Module 5 Assignment 2: Modular Design of Two Python Programs

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Overview

In Module 5 Assignment 2, modify your pseudocode to make 1000 dice rolls, and instead of displaying the list, use Pygal to display the results in a bar chart.

Instructions

M5 Assignment 2 uses both modules from M5-1 and asks you to modify the second module to increase the number of rolls to 1000, to calculate how frequently each number appears, and to display the results in a bar char, which is called a histogram in Pygal.

Some of the code is written for you, so review the two files for module 1 in M5Lab2dice.py and module 2 in M5Lab2dice_hist.py file to see how the lab works. Some of the code is missing in M5Lab2dice_hist.py.

Read both program files to see what is missing. You will revise your pseudocode and revise the M5Lab2dice_hist.py file.

Pseudocode – Revise module 2 in your pseudocode to add these steps:

  1. Roll the dice 1000 times
  2. Do not print the results
  3. Instead, print the frequencies from a list called frequencies[]
    1. Frequencies are the number of times each number appears
  4. Add the titles to your bar chart
    1. # They are string values that appear at the top
    2. # List the titles for the x axis and the y axis of your chart
    3. # See the example in the code to support your pseudocode
  5. Render the chart to appear in a “dice_barchart.svg” file
  6. Add your name to the chart’s title
  7. Test your chart by dragging the file dice_barchart.svg into any Web browser window
  8. If you see your bar chart with 6 columns, examine it
    1. Hover your cursor over each column to see the values for 1000 dice rolls
  9. Save your pseudocode as M5Lab2ii.docx

Python code – Revise module 2 in M5Lab2dice_hist.py to add these steps:

  1. import Pygal # Pygal draws the bar chart or histogram for you
  2. import the Dice class # from dice import Dice
  3. declare the variable dice and assign the value to the class name Dice()
    1. # variable_name = Class()
  4. Declare an empty list called results
  5. Declare an empty frequencies list for the tracking how often each die value appears
  6. Declare a variable frequency and assign it to results.count(value)
    1. # Tracks the number of times each value from 1-6 is rolled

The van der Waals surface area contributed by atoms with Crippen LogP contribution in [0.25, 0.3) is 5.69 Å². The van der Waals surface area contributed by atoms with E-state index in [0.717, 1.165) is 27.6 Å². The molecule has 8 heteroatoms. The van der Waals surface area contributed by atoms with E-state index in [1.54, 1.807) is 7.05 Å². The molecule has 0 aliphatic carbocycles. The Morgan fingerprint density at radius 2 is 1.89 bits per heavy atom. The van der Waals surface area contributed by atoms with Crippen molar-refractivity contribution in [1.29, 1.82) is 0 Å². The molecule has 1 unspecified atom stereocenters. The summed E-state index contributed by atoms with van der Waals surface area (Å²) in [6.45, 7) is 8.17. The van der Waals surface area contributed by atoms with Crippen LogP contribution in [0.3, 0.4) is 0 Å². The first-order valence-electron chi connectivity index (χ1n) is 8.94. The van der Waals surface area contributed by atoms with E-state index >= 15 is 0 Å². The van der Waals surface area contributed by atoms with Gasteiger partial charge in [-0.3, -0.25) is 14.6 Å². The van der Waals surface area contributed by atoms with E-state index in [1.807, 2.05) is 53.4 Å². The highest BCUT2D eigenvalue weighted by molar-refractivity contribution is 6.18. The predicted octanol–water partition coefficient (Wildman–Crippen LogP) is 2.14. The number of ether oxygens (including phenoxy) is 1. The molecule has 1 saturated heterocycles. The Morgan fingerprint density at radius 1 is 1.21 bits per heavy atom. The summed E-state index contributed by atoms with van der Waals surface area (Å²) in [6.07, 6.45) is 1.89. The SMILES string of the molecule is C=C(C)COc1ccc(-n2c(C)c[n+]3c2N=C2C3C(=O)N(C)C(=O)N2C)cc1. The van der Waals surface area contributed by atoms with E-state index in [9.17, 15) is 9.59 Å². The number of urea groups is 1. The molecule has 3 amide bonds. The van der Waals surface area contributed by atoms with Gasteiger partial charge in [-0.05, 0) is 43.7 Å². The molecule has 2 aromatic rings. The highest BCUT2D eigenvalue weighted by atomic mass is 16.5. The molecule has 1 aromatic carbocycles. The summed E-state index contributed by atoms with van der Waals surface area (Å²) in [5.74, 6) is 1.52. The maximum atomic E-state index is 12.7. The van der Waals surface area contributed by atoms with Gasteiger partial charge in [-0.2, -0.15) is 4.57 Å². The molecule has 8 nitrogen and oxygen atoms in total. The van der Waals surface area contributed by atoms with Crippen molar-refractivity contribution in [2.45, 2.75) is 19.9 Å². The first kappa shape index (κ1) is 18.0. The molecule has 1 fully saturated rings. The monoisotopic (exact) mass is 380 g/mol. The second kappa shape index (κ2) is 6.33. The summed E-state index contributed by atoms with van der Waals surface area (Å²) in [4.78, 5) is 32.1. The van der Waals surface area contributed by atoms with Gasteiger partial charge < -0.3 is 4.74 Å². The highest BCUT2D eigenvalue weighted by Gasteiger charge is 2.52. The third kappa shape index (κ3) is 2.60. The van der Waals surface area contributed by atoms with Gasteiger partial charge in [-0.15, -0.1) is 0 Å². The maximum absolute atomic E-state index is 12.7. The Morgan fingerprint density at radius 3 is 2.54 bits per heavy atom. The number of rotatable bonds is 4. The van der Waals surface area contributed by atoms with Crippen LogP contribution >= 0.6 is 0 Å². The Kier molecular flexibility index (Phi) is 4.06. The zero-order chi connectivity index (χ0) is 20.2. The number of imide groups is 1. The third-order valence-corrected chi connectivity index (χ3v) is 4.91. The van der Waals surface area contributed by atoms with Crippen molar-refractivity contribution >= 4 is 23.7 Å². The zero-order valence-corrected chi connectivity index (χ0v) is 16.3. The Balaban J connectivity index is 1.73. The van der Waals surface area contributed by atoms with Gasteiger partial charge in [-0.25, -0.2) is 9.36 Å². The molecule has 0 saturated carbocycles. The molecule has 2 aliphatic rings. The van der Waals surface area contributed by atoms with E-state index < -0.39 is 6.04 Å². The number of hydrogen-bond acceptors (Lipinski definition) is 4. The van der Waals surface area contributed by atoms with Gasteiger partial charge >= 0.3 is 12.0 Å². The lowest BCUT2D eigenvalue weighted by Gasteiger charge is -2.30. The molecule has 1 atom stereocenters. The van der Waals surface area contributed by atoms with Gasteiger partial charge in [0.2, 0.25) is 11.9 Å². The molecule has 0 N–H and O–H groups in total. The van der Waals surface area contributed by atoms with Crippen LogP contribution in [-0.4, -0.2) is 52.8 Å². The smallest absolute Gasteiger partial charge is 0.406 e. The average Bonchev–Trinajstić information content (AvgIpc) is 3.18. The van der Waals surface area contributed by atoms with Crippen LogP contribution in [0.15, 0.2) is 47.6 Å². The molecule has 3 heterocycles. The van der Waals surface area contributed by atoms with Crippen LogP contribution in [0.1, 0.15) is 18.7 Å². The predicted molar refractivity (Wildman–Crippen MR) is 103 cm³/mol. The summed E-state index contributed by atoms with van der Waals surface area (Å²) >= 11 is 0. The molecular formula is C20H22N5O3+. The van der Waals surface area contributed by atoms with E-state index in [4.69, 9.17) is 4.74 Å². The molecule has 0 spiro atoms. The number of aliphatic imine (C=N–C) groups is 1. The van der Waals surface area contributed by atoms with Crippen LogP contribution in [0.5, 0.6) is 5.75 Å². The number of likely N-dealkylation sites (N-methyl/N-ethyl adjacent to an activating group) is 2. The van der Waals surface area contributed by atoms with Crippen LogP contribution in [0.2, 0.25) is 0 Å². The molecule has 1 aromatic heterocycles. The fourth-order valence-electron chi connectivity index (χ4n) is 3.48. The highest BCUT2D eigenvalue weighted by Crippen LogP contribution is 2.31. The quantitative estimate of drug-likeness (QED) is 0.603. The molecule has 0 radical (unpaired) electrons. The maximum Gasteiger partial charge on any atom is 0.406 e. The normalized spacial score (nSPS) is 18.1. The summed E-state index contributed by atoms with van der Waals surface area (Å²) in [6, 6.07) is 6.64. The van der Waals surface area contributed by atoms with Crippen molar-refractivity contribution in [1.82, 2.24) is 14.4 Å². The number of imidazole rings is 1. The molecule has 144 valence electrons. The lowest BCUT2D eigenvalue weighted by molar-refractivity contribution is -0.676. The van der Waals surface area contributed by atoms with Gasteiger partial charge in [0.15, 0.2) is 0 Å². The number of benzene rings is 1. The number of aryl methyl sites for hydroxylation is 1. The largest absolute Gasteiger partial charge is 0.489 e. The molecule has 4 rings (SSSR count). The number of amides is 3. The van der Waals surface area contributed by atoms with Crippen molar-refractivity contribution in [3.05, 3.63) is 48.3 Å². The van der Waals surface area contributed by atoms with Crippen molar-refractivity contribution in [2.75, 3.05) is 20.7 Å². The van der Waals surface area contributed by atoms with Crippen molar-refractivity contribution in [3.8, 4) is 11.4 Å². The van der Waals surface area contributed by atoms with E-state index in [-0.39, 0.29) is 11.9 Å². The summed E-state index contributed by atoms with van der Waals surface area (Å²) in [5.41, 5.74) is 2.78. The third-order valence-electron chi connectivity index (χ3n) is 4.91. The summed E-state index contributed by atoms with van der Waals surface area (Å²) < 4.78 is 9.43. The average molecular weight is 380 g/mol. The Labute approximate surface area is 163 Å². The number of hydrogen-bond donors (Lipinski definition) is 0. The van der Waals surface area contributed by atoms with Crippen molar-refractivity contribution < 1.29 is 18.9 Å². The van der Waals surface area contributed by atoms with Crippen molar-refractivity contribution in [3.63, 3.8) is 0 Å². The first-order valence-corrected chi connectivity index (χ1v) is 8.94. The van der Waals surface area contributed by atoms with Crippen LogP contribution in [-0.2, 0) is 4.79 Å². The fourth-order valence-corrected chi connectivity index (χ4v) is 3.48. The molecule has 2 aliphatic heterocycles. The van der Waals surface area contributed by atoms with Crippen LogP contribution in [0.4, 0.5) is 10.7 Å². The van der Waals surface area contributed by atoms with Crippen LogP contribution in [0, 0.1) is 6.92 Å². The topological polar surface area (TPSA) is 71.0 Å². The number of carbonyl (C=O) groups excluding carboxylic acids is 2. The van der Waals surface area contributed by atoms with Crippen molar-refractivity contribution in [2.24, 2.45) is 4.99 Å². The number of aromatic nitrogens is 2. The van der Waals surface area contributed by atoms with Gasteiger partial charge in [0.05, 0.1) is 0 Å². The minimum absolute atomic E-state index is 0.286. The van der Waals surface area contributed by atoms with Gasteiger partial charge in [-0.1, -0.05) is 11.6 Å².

7. print the frequencies # the format is print(listname)
  8. Bar chart: declare a variable hist and assign it the value pygal.Bar()
  9. Declare a hist.title variable and set the value to the following
    1. Your Name – Results of 1000 6-Sided Dice Rolls
    2. Replace “Your Name” with your name
  10. Declare a hist.x_title and set the value to Result using a string
  11. Declare a hist.y_title and set the string value to “How Often Did We Roll a 1, 2, 3, 4, 5, or 6?”
    1. # Tip: do not copy the string values surrounded by quotes from A MS Word file.
    2. # They use the wrong quotation symbols. Retype the quotation marks in Python.
  12. Save your M5Lab2dice_hist.py file into the same folder as dice.py
    1. # Both program files must be in the same folder
  13. Run your M5Lab2dice_hist.py file and see if it lists in the Python shell the number of times each number appeared on the dice rolls.
  14. Open the folder with your labs in it
  15. The results and frequencies from 1000 rolls appear in a hist.render_to_file called “dice_barchart.svg”
  16. Drag the dice_barchart.svg file from your folder to a Web browser window to see your bar chart
  17. Hover over the columns to see the frequencies appear

Each lab asks you to write pseudocode that plans the program’s logic before you write the program in Python and to turn in three things: 1) the pseudocode, 2) the dice_barchart.svg file, which displays the output as a bar chart, and 3) your Python program.

How to Complete Your M5 Assignment Modular Design of Two Python Programs

In the M5 Assignment 2 Modular Design of Two Python Programs Assignment Submission Folder:

  1. Upload M5Lab2dice_hist.py
  2. Upload your pseudocode in M5Lab2ii.docx
  3. Upload your dice_barchart.svg files to M5 Assignment 2 Modular Design of Two Python Programs Assignment Submission Folder.
    1. You do not need to post dice.py unless you made changes to the class file.
    2. If you changed your Dice() class or its attributes, attach the changed files.

See the Schedule in the Syllabus Module for due dates. Review the Rubric attached to the Assignment Submission Folder for grading information.

 

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